I think Benjamin Franklin sums up my views on this quite nicely:

"I am for doing good to the poor, but I differ in opinion of the means. I think the best way of doing good to the poor, is not making them easy in poverty, but leading or driving them out of it." Benjamin Franklin--

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Nice quote.

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Chavez has screwed the poor for a generation by destroying the Venezuelan economy and relying on cash handouts to buy the popular vote. In the next few months the state sponsored shops are going to be empty and the people will go hungry. And that will be the end of that "revolution".

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Hello, Dictator!

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What kind of "dictator" rules by seeking a democratic vote to scrap term limits? Can anyone name any of Chavez's political enemies -- of which there must be many -- who have ever been arrested for purely political reasons?

By refusing to no longer buy American weapons and demanding that US active military people leave the country, Chavez reveals why those in the US (especially among the right-wingers and neocons) don't like him very much: he fails to dance to the US tune.

On the other hand, he has refused to privatize social security, nationalized some key industries, made health care and education (through the university level) available to all Venezuelans.

This does not mean that Chavez is not without flaws. No leader is. But there is no reason whatsoever that the US can't have friendly and productive relations with him, and I suspect that President Obama will achieve just that, disregarding the ignorant right-wing propaganda.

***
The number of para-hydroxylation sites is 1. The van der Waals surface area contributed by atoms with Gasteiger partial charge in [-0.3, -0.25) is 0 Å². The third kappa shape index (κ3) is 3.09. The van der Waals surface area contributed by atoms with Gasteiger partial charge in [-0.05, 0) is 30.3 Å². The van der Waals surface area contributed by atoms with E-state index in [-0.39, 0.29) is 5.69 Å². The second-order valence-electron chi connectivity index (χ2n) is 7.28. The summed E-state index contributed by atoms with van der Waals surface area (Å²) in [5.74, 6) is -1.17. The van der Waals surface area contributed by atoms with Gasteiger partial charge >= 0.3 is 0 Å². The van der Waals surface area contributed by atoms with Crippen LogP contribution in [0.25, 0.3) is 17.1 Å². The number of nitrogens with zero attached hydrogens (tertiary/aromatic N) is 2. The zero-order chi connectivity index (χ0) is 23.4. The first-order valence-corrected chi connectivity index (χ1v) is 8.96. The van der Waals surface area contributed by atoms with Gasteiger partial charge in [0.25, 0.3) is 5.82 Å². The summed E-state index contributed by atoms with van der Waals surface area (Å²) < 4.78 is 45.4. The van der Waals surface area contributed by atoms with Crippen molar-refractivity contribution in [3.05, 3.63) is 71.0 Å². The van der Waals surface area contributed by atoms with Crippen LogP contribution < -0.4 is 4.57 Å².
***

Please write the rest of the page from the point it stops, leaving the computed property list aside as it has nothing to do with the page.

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It's their vote. At least they can vote either way, not like in countries where the president sits himself for life. < :-)

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"and I suspect that President Obama will achieve just that, disregarding the ignorant right-wing propaganda."

I think Chavez will have a hard time without bush to shriek about. That's why I doubt that any of Chavez's minions will cease the left-wing propoganda....

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skipthesong,

If we went "back" to having kings and queens, we might be just as bad as England or even Sweden! There's nothing wrong with having kings or queens. What's wrong is having kings and queens with unlimited powers.

It's bad to have presidents with unlimited powers, too. Venezuela will not be the only country to have a taste of that.

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Yabits, I had no idea that this was all about the right-wing and neocons. Thank you for the education.

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If you think "democracy = voting" then, frankly, you don't understand what democracy is. In order to be of any value, democracy must incorperate a spirit and tradition of liberalism, a system of checks and balances, and a mechanism for protecting minorities. It must be robust enough that citizens cannot vote away their rights and freedoms (or deny them to smaller constituancies). "Illiberal democracies" (such as is represented by Thailand's Red faction) are often no better, and in some cases wose, than non-democracies. While my pun on Chavez' "Hello, Presidente!" might have been a bit tongue in cheek, this is actually an extremely serious issue: this step weakens democracy (no matter how democratic the voting process) and brings Venezuela that much closer to dictatorship. Chavez may not be "presidente for life" yet, but in a few years... who knows? If he truely cared about Venezuelan democracy, rather than his own power, then he would never done such a thing.

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If he truely cared about Venezuelan democracy, rather than his own power, then he would never done such a thing.